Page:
# on continuous function

Let the space $X=Y\cup\{a\}$, where $Y$ is a metriable subspace and $a \in \overline Y$. As we know, if $f$ is the coutinuous function from $Y^2$ to $I$, then $f$ can be continuously extendable over $X^2$. Since $Y$ is a metrizable space, there exist some continuous functions from $Y^2$ to $I$ satisfying $f(y_1,y_2)\neq 0$ whenever $y_1 \neq y_2$; $f(y_1,y_2)=0$ whenever $y_1 = y_2$. Therefore, the extensions $f^\sim (a,a)=0$. However, I don't know whether there exists one of those extensions satisfying that $f^\sim (a,y)\neq0$ and $f^\sim (y,a)\neq0$ for any $y \in Y$. Could someone help me?

-
So $X$ is not metrizable, and $Y$ is, I gather? Is it given that we can always extend functions from $Y^2$ to $I$, to $X^2$, or is it merely a possibility you are considering? In general there will be no extension. Note that given $f$, if there is an extension, it will be unique.... – Henno Brandsma Dec 21 '11 at 12:39
It seems that if such an extension exists, $a$ must be a $G_\delta$ in $X$: defining $h(x) = \overline{f}(x,a)$ for such an extension, $\{a\} = h^{-1}[\{0\}]$, which is a $G_\delta$. – Henno Brandsma Dec 21 '11 at 13:36
Idea for a counterexample: try the reals in the discrete topology and for some (suitable?) free ultrafilter $F$ on that set let $a$ be a new point with neighbourhoods $\{a\} \cup A$ for $A \in F$. – Henno Brandsma Dec 21 '11 at 13:43
$Y^2$ is dense in $X^2$, so the extension always exists! – Paul Dec 21 '11 at 13:50
this is clearly false, as $\sin(1/x)$ is well defined on $\mathbb{R}\setminus\{0\}$ but has no extension to $\mathbb{R}$ even though the former set is dense in the latter. Being able to continuously extend real-valued functions is quite special, and has a whole theory related to compactifications and completions etc. – Henno Brandsma Dec 21 '11 at 13:59

Let (C) denote the condition that a function $f$ defined on $Y\times Y$ is such that $f(x,y)\ne0$ for every $x\ne y$ in $Y$, $f(y,y)=0$ for every $y$ in $Y$.

Here is a positive example: assume that $X$ is metrizable, let $g(x,y)=d(x,y)$ for every $x$ and $y$ in $X$, and let $f$ denote the restriction of $g$ to $Y\times Y$. Then $f^\sim=g$ is the unique continuous extension of $f$ to $X\times X$, $f$ fulfills condition (C) and $f^{\sim}(a,y)=f^{\sim}(y,a)\ne0$ for every $y$ in $Y$.

Here is a negative example: assume that $X$ is metrizable, let $g(x,y)=d(x,y)d(a,x)d(a,y)$ for every $x$ and $y$ in $X$, and let $f$ denote the restriction of $g$ to $Y\times Y$. Then $f^\sim=g$ is the unique continuous extension of $f$ to $X\times X$, $f$ fulfills condition (C) and $f^{\sim}(a,y)=f^{\sim}(y,a)=0$ for every $y$ in $Y$.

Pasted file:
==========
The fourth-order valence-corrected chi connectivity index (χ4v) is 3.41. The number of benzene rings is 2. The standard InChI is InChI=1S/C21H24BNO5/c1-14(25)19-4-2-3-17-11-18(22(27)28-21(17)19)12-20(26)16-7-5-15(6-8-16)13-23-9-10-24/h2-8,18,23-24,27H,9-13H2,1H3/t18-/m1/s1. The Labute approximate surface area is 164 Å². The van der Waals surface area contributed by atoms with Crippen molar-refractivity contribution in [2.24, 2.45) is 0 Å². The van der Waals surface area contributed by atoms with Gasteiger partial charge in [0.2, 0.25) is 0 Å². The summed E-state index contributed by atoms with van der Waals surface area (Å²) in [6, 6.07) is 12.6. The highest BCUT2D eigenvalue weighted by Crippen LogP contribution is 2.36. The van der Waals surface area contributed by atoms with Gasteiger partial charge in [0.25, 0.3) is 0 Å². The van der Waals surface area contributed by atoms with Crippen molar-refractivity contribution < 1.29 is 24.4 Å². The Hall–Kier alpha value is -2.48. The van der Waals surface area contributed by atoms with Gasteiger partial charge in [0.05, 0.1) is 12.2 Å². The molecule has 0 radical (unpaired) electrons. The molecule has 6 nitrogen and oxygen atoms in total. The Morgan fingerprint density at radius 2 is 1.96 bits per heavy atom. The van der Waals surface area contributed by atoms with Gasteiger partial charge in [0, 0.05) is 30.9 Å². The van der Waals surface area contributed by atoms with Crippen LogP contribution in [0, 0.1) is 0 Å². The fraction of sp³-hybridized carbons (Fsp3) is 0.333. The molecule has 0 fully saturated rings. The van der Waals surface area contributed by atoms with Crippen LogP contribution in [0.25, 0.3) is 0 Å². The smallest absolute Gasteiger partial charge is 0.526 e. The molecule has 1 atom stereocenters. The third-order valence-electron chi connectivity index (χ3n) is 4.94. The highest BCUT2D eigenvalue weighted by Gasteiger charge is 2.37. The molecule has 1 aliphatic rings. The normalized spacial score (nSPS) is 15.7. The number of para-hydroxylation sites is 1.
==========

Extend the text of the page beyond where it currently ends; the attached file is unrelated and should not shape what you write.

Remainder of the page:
These two examples show that some continuous functions $f$ on $Y\times Y$ such that condition (C) holds have a continuous extension $f^\sim$ to $X\times X$ such that $f^{\sim}(a,y)=f^{\sim}(y,a)\ne0$ for every $y$ in $Y$ and that some others have not.

-
Didier Piau, $X$ is not a metriable space, and hence you can't define $d(x,y)$ on $X$. – Paul Dec 21 '11 at 11:46
Sure, but since, by the examples above, the condition you are interested in fails already in the metrizable case, it cannot hold in general. – Did Dec 21 '11 at 14:12

For all $y\in Y$, you will define $f^\sim (a,y) = \lim_{n \rightarrow\infty} f(y_n, y)$ for any sequence $y_n \mathop\longrightarrow\limits_{n\rightarrow\infty} a$ in Y.

As $f$ is the distance on Y, if $\lim_{n \rightarrow\infty} f(y_n, y) = 0$ then $y_n \mathop\longrightarrow\limits_{n\rightarrow\infty} y$. By uniqueness of the limit, then $y = a$ and $a \in Y$, a contradiction.

-
Why would there be any sequence converging to $a$? It seems that $X$ need not be metrizable or even first countable. – Henno Brandsma Dec 21 '11 at 13:34
Using ultrafilters we can find examples where no such sequence exists.... – Henno Brandsma Dec 21 '11 at 13:44
Oh God. This is terrible. So I just proved that if there is a sequence in $Y$ converging to $a$, it’s ok... – Elvis Dec 21 '11 at 14:30
Not yet, because different sequences might have different limits under $f$; we need something like uniform continuity on $Y^2$, I think plus the existence of sequences. – Henno Brandsma Dec 21 '11 at 14:37